12 Mar 2018
Bernard Haykel on the threat of returning ISIS fighters
Prof Bernard Haykel says the threat of returning fighters has been overstated. Most go to Syria and Iraq with no ambition of returning.
15 Mar 2015
Bonnie Glaser on US-China rivalry: Global strategic consequences
Intensifying strategic competition between the US and China is having ramifications around the globe. The risk of military conflict is growing in the South China Sea and the Taiwan Strait. Global economic growth is slowing, and supply chains are shifting. China and Russia are forging closer ties in response to commonly perceived threats. Will US-China competition abate or increase? How can Australia best navigate these dangerous shoals?Lowy Institute Nonresident Fellow Bonnie Glaser gave a speech, followed by a Q&A with Michael Fullilove, the Institute’s Executive Director.Bonnie Glaser is a Nonresident Fellow at the Lowy Institute and senior adviser for Asia at the Center for Strategic and International Studies (CSIS), where she directs the CSIS China Power Project. Ms Glaser is an expert on Chinese foreign and security policy, and has served as a consultant for several US government agencies including the Departments of Defense and State. Ms Glaser has published widely in academic journals such as Washington Quarterly and International Security as well as leading newspapers including the New York Times and International Herald Tribune.
12 Sep 2019
In conversation: Kevin Rudd and Chris Johnson on China
The Lowy Institute was pleased to host the Hon Kevin Rudd for a discussion on Xi Jinping’s China and the new era of strategic competition with the United States across trade, technology, and geopolitics. Mr Rudd served as Australia’s prime minister and foreign minister, lived in China as a diplomat, has studied the country’s history, politics, and language over many years, and has dealt with the leaders of the ruling Communist Party at the most senior levels. Mr Rudd, who now leads the Asia Society Policy Institute in New York, had a conversation with Richard McGregor, Lowy Institute’s Senior Fellow for East Asia. They were also joined by Chris Johnson, senior adviser and Freeman Chair of China Studies at the Centre for Strategic and International Studies in Washington. Mr Johnson previously served as a CIA analyst for China.This event was presented in partnership with the Asia Society.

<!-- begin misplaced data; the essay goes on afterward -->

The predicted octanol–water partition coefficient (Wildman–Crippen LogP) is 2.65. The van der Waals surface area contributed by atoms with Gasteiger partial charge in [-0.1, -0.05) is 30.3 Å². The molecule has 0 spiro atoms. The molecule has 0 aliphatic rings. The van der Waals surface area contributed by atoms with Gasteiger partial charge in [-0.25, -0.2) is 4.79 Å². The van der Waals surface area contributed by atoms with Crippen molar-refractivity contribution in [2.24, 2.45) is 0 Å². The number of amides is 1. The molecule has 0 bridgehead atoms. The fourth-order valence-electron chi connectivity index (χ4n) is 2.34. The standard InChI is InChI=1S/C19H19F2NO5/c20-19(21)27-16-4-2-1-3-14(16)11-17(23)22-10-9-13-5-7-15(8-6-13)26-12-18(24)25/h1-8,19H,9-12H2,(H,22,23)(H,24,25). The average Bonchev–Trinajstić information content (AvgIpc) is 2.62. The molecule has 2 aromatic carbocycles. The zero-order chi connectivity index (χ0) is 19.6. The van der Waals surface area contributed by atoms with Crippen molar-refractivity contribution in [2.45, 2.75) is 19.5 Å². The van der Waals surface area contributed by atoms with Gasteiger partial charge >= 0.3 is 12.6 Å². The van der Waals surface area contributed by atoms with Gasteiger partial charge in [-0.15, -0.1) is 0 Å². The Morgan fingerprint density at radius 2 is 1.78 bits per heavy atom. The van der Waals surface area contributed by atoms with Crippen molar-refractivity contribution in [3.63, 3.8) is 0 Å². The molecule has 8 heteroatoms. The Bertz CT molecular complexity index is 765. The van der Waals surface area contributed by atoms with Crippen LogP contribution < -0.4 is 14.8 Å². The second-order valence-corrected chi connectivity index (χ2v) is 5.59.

14 Jun 2019
In Conversation: Bingqin Li on population challenges for the Chinese economy
China is a rapidly ageing country. According to the World Bank, the working-age population is predicted to fall by 10% by 2040. While the size of the workforce is falling, the pool of over 65s is rising, and is predicted to reach 350 million by the same year.What are the economic effects of a shrinking labour pool and rising number of aged dependents, and how will the two-child policy limit these effects? The Lowy Institute convened a panel to explore how population dynamics will shape China’s economy and what it means for our economic future at large.
21 Dec 2017
The 2017 Lowy Lecture: UK Foreign Secretary Boris Johnson